Challenges for district attorney’s office
Bragg is also facing other time-consuming issues, such as rising crime and gun violence in New York. His initial “Day One” memo delineating crimes that would no longer be prosecuted was criticized by many, including the commissioner of the New York Police Department. The investigation into Trump is already taking up a lot of internal resources as Bragg is set to remake the office.
Bragg “is making the judgments he thinks are right and he’s not worrying about the politics, and it shows because the politics are quite bad,” said Ethan Greenberg, a former assistant district attorney in Manhattan and a retired acting New York State Supreme Court justice. “He’s alienating very different constituencies all at once very quickly.”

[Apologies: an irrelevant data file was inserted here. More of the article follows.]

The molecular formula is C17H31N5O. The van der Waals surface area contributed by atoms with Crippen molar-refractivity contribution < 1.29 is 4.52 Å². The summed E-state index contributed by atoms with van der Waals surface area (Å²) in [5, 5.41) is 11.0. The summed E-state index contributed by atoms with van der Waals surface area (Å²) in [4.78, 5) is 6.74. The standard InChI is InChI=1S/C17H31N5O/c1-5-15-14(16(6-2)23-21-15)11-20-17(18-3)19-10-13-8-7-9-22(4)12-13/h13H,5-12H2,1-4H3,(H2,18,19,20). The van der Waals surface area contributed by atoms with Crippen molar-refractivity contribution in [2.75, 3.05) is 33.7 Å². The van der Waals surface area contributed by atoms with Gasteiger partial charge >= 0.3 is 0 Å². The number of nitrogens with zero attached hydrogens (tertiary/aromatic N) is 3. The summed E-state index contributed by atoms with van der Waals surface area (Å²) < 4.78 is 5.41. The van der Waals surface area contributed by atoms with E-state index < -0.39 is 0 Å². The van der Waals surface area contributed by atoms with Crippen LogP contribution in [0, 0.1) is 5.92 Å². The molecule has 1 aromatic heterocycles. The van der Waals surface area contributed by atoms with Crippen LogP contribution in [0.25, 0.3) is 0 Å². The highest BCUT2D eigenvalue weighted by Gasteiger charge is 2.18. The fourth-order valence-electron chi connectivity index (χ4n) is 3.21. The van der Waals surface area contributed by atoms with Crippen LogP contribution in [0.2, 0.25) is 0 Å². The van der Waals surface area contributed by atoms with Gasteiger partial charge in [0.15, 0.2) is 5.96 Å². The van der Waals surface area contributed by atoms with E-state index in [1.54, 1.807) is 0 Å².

Greenberg said one issue that could be stymieing prosecutors is New York’s criminal code. He said that even if the Trump Organization financial statements are false and misleading, “New York law is not as well suited to white-collar offenses. Bragg must see some of the same difficulties that I’m talking about.”
Greenberg said that to bring a case under New York’s grand larceny law prosecutors would need to prove that Trump and the Trump Organization stole property when they gave allegedly false statements to lenders and others. That’s hindered in part because Trump is in good standing on his loans. To prove a scheme to defraud, another law, he said, prosecutors would need to still prove underlying crimes.